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  Table of Contents  
THROUGH THE LENS
Year : 2016  |  Volume : 7  |  Issue : 2  |  Page : 147-148  

Hailey-Hailey disease


1 Department of Dermatology, Venereology and Leprosy, Mahatma Gandhi Institute of Medical Sciences, Wardha, Maharashtra, India
2 Department of Pathology, Mahatma Gandhi Institute of Medical Sciences, Wardha, Maharashtra, India

Date of Web Publication4-Mar-2016

Correspondence Address:
Prof. Sumit Kar
Department of Dermatology, Venereology and Leprosy, Mahatma Gandhi Institute of Medical Sciences, Sewagram - 442 102, Wardha, Maharashtra
India
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Source of Support: None, Conflict of Interest: None


DOI: 10.4103/2229-5178.178090

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How to cite this article:
Yadav N, Madke B, Kar S, Prasad K, Gangane N. Hailey-Hailey disease. Indian Dermatol Online J 2016;7:147-8

How to cite this URL:
Yadav N, Madke B, Kar S, Prasad K, Gangane N. Hailey-Hailey disease. Indian Dermatol Online J [serial online] 2016 [cited 2019 Dec 13];7:147-8. Available from: http://www.idoj.in/text.asp?2016/7/2/147/178090


   Discussion Top


The prevalence of Hailey–Hailey disease (HHD) also known as familial benign chronic pemphigus is 1:50,000.[1] It is an autosomal dominant disorder caused due to mutation in ATP2C1 gene.[2],[3] The gene encodes an adenosine triphosphate–powered calcium pump in the Golgi apparatus of epidermal cells.[4] Faulty calcium pump action leads to disorganized function of desmogleins, which are calcium-dependent adherence proteins (cadherins). Flaccid vesicles or bullae are the primary lesions in Hailey–Hailey disease. These lesions rupture easily leaving behind macerated erosions. Most commonly involved sites are the neck, axillae, and groins. Sometimes lesions can also appear on scalp, antecubital or popliteal fossa, and trunk. Conjunctiva, mucosa, and vulva involvement is rarely seen. A positive family history of HHD is present in many patients.[5] The management of HHD is challenging. At present, there is no reported cure for HHD. The treatment is primarily aimed at symptomatic relief. A concoction of topical antibiotics; antifungal agents; as well as systemic, topical, and intralesional corticosteroids have been found to be useful in the management of HHD in many cases.[5],[6] Other drugs that have also proved to be effective are cyclosporine, retinoids, botulinum toxin A, and dapsone.[1] Recalcitrant plaques in HHD give better result with ablative lasers such as carbon dioxide lasers and erbium:YAG laser.[7]
Figure 1: Photographs showing macerated hyperpigmented plaques over the groins

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Figure 2: Photographs showing macerated hyperpigmented plaques over the neck

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Figure 3: Histopathology slide showing suprabasal clefting with a few acantholytic cells and dilapidated brick wall appearance H and E, X10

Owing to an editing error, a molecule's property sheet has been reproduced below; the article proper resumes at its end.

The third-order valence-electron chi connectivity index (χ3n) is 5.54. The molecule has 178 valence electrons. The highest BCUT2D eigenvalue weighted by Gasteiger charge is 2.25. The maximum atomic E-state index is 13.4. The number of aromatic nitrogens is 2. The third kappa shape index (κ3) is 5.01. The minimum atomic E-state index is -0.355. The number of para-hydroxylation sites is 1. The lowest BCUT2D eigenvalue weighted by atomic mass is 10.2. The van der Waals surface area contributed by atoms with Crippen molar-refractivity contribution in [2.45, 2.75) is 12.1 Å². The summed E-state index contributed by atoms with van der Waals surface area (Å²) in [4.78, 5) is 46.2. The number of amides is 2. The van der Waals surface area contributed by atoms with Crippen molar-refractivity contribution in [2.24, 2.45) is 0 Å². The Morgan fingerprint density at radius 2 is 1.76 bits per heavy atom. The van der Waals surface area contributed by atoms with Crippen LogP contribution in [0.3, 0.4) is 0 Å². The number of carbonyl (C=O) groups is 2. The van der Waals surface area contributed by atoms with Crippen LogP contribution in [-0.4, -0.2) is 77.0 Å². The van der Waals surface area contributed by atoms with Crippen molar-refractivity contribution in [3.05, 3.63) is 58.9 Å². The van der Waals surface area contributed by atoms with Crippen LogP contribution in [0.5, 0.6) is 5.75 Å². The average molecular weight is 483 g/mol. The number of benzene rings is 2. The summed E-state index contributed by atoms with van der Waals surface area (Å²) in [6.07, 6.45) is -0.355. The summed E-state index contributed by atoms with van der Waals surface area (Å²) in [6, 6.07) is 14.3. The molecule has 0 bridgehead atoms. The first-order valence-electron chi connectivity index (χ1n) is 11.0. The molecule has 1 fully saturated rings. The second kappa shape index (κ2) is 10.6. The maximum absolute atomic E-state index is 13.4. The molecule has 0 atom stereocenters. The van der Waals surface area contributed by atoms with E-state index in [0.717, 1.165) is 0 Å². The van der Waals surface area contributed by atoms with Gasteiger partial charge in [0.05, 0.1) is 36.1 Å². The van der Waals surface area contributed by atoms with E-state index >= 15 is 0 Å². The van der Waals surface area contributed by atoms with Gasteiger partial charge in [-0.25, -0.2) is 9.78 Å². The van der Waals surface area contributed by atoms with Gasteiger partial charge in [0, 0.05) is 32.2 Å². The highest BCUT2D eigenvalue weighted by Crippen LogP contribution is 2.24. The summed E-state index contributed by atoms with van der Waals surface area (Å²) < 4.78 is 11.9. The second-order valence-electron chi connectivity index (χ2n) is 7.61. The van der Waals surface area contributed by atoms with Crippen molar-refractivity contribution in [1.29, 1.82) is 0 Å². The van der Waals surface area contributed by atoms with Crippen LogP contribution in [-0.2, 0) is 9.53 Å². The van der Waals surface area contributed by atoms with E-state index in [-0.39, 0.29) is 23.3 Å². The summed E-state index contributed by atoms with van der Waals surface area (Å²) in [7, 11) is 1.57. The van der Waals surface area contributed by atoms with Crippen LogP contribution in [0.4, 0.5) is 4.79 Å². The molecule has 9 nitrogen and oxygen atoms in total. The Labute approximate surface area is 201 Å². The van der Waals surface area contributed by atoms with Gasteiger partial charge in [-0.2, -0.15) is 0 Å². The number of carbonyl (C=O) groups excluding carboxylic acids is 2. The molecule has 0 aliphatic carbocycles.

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Financial support and sponsorship

Nil.

Conflicts of interest

There are no conflicts of interest.

 
   References Top

1.
Vasudevan B, Verma R, Badwal S, Neema S, Mitra D, Sethumadhavan T. Hailey-Hailey disease with skin lesions at unusual sites and a good response to acitretin. Indian J Dermatol Venereol Leprol 2015;81:88-91.  Back to cited text no. 1
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2.
de Aquino Paulo Filho T, deFreitas YK, da Nóbrega MT, Lima CB, Carriço BL, Silva MA, et al. Hailey-Hailey disease associated with herpetic eczema-the value of the Tzanck smear test. Dermatol Pract Concept 2014;4:29-31.  Back to cited text no. 2
    
3.
van Beek N, Patsatsi A, Gupta Y, Möller S, Freitag M, Lemcke S, et al. A family with atypical Hailey–Hailey disease: Is there more to the underlying genetics than ATP2C1? PLoS One 2015;10:e0121253.  Back to cited text no. 3
    
4.
Hu Z, Bonifas JM, Beech J, Bench G, Shigihara T, Ogawa H, et al. Mutations in ATP2C1, encoding a calcium pump, cause Hailey–Hailey disease. Nat Genet 2000;24:61-5.  Back to cited text no. 4
    
5.
James WD, Berger TG, Elston DM. Familial benign chronic pemphigus (Hailey-Hailey Disease). In: James WD, Berger TG, Elston DM, editors. Andrews' Diseases of the Skin: Clinical Dermatology. 10th ed. Toronto: Elsevier Inc.; 2006. p. 559-60.  Back to cited text no. 5
    
6.
D'Errico A, Bonciani Bonciolini V, Verdelli A, Antiga E, Fabbri P, et al. Hailey-Hailey disease treated with methotrexate. J Dermatol Case Rep 2012;6:49-51.  Back to cited text no. 6
    
7.
Ortiz AE, Zachary CB. Laser therapy for Hailey-Hailey disease: Review of the literature and a case report. Dermatol Reports 2011;3:e28.  Back to cited text no. 7
    


    Figures

  [Figure 1], [Figure 2], [Figure 3]



 

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